Academic journal article ABA Banking Journal

Global Markets: Volatility in a Low-Inflation World

Academic journal article ABA Banking Journal

Global Markets: Volatility in a Low-Inflation World

Article excerpt

As the New Year dawns, the divergence in the economic issues facing policymakers among the major countries has not narrowed from a year ago. With regard to economic performance, sustainable economic recoveries have been established in Canada, Sweden, and Spain. In contrast, Japan has fallen off the recovery path that seemed well established in 1996. In Britain and the United States, the business cycle recovery strengthened in 1997, whereas in Germany, France, and Italy domestic economic activity has remained subpar.

In many ways, the major change wrought across the global economic scene in the 1990s has been a widespread cut in inflation rates. There is a new mindset among central bankers that low inflation is a pre-condition to healthy economic performance. To achieve lower inflation, central banks have to keep demand growth in check relative to the growth of their economies' potential. This has translated into a persistent reduction of nominal demand growth in the major countries (chart). Moreover, the differences among these demand growth rates have narrowed as well. What is implied, then, is that not only will inflation be lower across the major countries, but also inflation differentials will be narrower.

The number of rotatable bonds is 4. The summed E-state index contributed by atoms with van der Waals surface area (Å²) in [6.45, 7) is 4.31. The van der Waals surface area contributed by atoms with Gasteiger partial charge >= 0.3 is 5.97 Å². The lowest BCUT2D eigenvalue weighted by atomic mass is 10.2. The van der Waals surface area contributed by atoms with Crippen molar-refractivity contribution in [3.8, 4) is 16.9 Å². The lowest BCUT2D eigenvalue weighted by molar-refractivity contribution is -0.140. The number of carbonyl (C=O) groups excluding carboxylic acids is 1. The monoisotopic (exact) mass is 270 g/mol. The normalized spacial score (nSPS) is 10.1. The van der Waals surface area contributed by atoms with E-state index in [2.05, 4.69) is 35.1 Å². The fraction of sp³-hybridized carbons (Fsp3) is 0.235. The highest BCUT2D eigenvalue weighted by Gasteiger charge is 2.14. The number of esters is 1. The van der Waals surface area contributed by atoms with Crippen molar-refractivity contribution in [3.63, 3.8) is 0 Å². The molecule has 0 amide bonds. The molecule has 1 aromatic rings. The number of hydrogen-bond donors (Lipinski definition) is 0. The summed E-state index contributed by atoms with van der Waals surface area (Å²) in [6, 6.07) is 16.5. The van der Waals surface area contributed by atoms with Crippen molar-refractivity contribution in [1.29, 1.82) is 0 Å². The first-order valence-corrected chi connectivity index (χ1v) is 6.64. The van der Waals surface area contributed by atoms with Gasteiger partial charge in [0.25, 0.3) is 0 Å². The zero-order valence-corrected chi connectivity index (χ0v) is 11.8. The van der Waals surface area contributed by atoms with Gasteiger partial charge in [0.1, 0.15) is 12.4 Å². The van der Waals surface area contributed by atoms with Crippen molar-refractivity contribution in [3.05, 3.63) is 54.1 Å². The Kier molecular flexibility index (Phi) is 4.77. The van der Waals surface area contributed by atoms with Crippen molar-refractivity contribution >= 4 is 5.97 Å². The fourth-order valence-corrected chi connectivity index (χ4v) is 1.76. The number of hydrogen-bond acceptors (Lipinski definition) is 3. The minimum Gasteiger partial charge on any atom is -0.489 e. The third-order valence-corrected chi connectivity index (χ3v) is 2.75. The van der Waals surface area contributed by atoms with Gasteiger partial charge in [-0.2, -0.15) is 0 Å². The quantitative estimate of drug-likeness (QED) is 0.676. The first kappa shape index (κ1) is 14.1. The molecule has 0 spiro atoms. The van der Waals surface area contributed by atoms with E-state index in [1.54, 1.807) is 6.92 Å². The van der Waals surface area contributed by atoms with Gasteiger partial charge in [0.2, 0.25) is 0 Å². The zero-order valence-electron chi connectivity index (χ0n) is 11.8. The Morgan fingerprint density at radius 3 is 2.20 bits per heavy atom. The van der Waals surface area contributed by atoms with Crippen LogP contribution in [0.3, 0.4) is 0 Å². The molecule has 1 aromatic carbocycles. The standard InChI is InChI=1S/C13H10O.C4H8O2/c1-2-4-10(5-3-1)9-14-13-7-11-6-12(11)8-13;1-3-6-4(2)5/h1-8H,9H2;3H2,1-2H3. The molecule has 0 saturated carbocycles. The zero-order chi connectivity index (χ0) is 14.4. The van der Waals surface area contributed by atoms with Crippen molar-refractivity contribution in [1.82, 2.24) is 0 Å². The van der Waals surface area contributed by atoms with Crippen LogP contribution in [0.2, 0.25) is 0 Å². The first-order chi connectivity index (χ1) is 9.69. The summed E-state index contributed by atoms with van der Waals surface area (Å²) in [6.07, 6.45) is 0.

But today's market concern is not especially focused on the odds of higher inflation. In the aftermath of the Asian turmoil, the topic of the day is a further reduction of inflation, perhaps even deflation. But such notions are far-fetched. Weaker growth in the developing world will indeed slow export growth of the industrial countries. But if recent assessments are any guide, the overwhelming expectation is for a slowing of growth in most of the Asian countries, with only a few cases of outright decline in economic activity.

For foreign exchange rates, the most important background influence is the fact that inflation differentials among the major countries have narrowed substantially. This is a sea change for many market participants who have grown to believe that the U.S. dollar is fated to fall persistently against the other major currencies as it has since the early 1970s. However, over the past decade, the reduction in U. …

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